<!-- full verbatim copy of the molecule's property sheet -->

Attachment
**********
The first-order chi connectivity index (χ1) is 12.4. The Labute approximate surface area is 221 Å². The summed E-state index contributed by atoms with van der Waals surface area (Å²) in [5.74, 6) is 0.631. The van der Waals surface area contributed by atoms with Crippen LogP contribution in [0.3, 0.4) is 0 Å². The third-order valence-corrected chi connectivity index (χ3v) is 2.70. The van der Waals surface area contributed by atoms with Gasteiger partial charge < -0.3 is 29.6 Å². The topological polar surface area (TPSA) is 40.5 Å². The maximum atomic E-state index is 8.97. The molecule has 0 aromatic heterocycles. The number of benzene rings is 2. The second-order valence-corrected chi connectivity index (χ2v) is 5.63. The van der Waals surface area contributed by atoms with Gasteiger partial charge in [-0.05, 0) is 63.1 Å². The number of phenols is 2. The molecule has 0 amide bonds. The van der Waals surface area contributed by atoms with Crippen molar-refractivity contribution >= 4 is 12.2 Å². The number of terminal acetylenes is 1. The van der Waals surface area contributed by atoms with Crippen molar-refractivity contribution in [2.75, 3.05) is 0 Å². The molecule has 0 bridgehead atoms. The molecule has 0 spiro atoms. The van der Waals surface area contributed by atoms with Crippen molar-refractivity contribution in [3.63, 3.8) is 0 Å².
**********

The first-order chi connectivity index (χ1) is 12.4. The Labute approximate surface area is 221 Å². The summed E-state index contributed by atoms with van der Waals surface area (Å²) in [5.74, 6) is 0.631. The van der Waals surface area contributed by atoms with Crippen LogP contribution in [0.3, 0.4) is 0 Å². The third-order valence-corrected chi connectivity index (χ3v) is 2.70. The van der Waals surface area contributed by atoms with Gasteiger partial charge < -0.3 is 29.6 Å². The topological polar surface area (TPSA) is 40.5 Å². The maximum atomic E-state index is 8.97. The molecule has 0 aromatic heterocycles. The number of benzene rings is 2. The second-order valence-corrected chi connectivity index (χ2v) is 5.63. The van der Waals surface area contributed by atoms with Gasteiger partial charge in [-0.05, 0) is 63.1 Å². The number of phenols is 2. The molecule has 0 amide bonds. The van der Waals surface area contributed by atoms with Crippen molar-refractivity contribution >= 4 is 12.2 Å². The number of terminal acetylenes is 1. The van der Waals surface area contributed by atoms with Crippen molar-refractivity contribution in [2.75, 3.05) is 0 Å². The molecule has 0 bridgehead atoms. The molecule has 0 spiro atoms. The van der Waals surface area contributed by atoms with Crippen molar-refractivity contribution in [3.63, 3.8) is 0 Å².